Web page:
numeric_std package

Discussion in 'VHDL' started by Ramya Murali, Feb 17, 2012.

  1. Ramya Murali

    Ramya Murali Guest

    Hi all, I have recently started using the package IEEE.numeric_std to
    deal with unsigned numbers (as opposed to IEEE.std_logic_arith).
    I would like to check if an unsigned number is a zero by logical OR
    operation on each of its bits.

    library IEEE;
    use IEEE.std_logic_1164.all;
    use IEEE.numeric_std.all;

    entity test is
    port (a_in : unsigned (3 downto 0);
    b_out : unsigned (0 downto 0));
    end entity test;

    architecture beh of test is
    begin
    b_out <= a_in(0) or a_in(1) or a_in(2) or a_in(3);
    end architecture beh;

    When I compile the above using Modelsim, I get an error "error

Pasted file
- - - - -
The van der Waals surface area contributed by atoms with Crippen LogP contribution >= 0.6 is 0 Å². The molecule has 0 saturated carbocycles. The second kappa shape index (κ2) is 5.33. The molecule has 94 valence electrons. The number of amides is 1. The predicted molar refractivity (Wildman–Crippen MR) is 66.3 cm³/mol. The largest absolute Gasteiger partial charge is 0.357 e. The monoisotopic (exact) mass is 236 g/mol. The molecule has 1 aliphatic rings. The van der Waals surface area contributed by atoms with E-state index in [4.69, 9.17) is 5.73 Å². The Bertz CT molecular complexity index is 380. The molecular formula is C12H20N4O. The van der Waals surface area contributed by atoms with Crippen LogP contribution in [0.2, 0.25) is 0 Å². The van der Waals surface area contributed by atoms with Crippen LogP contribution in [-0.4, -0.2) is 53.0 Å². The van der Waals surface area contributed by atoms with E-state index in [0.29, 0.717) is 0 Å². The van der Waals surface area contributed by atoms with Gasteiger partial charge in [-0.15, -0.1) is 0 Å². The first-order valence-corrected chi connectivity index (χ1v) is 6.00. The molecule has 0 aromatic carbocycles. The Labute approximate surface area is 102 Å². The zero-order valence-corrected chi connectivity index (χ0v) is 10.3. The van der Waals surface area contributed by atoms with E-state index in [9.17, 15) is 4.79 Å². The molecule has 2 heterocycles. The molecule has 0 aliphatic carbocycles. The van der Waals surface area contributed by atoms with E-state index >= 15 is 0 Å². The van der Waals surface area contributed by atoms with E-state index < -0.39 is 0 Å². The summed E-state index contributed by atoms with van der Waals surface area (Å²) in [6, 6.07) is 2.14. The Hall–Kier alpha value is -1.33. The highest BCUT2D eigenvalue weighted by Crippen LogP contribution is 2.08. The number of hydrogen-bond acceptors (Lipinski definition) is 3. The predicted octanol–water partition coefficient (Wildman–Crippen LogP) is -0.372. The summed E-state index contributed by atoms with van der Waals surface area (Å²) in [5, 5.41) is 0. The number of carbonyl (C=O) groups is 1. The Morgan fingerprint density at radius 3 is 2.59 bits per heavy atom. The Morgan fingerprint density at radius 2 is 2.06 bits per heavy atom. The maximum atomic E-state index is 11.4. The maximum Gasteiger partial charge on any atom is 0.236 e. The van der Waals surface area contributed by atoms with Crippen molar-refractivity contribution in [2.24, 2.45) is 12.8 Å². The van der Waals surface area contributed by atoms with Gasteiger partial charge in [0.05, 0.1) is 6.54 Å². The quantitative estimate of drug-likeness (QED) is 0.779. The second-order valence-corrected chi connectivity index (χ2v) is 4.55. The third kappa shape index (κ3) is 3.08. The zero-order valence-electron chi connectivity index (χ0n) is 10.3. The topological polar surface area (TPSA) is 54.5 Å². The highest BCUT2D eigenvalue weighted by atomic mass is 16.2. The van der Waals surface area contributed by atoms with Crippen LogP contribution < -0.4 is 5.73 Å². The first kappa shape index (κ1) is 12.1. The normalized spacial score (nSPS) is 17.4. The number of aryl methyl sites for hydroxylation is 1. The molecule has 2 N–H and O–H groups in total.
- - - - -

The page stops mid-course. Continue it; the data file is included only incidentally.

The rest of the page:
resolving infix expression 'or' as type numeric_std.unsigned".

    However, c_out <= a_in or b_in where a_in, b_in and c_out are defined
    as unsigned ( 3 downto 0) compiles correctly.

    From what I understand, logical operations are defined for unsigned
    type in the package numeric_std. If so, what is incorrect in the first
    case?
     
    Ramya Murali, Feb 17, 2012
    #1
    1. Advertising

  2. Ramya Murali

    KJ Guest

    On Feb 16, 7:03 pm, Ramya Murali <> wrote:
    > Hi all, I have recently started using the package IEEE.numeric_std to
    > deal with unsigned numbers (as opposed to IEEE.std_logic_arith).
    > I would like to check if an unsigned number is a zero by logical OR
    > operation on each of its bits.
    >
    > library IEEE;
    > use IEEE.std_logic_1164.all;
    > use IEEE.numeric_std.all;
    >
    > entity test is
    > port (a_in : unsigned (3 downto 0);
    >       b_out : unsigned (0 downto 0));